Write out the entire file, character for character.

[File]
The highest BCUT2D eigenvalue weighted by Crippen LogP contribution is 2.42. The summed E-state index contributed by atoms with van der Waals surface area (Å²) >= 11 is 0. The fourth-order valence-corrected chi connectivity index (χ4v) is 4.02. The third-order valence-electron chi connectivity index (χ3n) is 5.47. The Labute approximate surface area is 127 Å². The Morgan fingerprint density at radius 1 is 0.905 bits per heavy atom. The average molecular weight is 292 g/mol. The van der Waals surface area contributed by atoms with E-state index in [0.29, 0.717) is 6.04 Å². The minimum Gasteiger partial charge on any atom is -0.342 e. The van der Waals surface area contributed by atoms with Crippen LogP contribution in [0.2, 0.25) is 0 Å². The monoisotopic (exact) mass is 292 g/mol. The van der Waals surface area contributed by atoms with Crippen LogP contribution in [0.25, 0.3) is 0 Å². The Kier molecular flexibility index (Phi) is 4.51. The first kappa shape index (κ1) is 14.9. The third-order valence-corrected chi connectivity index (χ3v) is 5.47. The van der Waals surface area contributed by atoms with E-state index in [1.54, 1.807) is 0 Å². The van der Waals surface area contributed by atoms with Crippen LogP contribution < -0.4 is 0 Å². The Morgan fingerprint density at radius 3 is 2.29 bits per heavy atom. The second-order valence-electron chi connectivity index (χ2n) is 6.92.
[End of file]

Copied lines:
The highest BCUT2D eigenvalue weighted by Crippen LogP contribution is 2.42. The summed E-state index contributed by atoms with van der Waals surface area (Å²) >= 11 is 0. The fourth-order valence-corrected chi connectivity index (χ4v) is 4.02. The third-order valence-electron chi connectivity index (χ3n) is 5.47. The Labute approximate surface area is 127 Å². The Morgan fingerprint density at radius 1 is 0.905 bits per heavy atom. The average molecular weight is 292 g/mol. The van der Waals surface area contributed by atoms with E-state index in [0.29, 0.717) is 6.04 Å². The minimum Gasteiger partial charge on any atom is -0.342 e. The van der Waals surface area contributed by atoms with Crippen LogP contribution in [0.2, 0.25) is 0 Å². The monoisotopic (exact) mass is 292 g/mol. The van der Waals surface area contributed by atoms with Crippen LogP contribution in [0.25, 0.3) is 0 Å². The Kier molecular flexibility index (Phi) is 4.51. The first kappa shape index (κ1) is 14.9. The third-order valence-corrected chi connectivity index (χ3v) is 5.47. The van der Waals surface area contributed by atoms with E-state index in [1.54, 1.807) is 0 Å². The van der Waals surface area contributed by atoms with Crippen LogP contribution < -0.4 is 0 Å². The Morgan fingerprint density at radius 3 is 2.29 bits per heavy atom. The second-order valence-electron chi connectivity index (χ2n) is 6.92.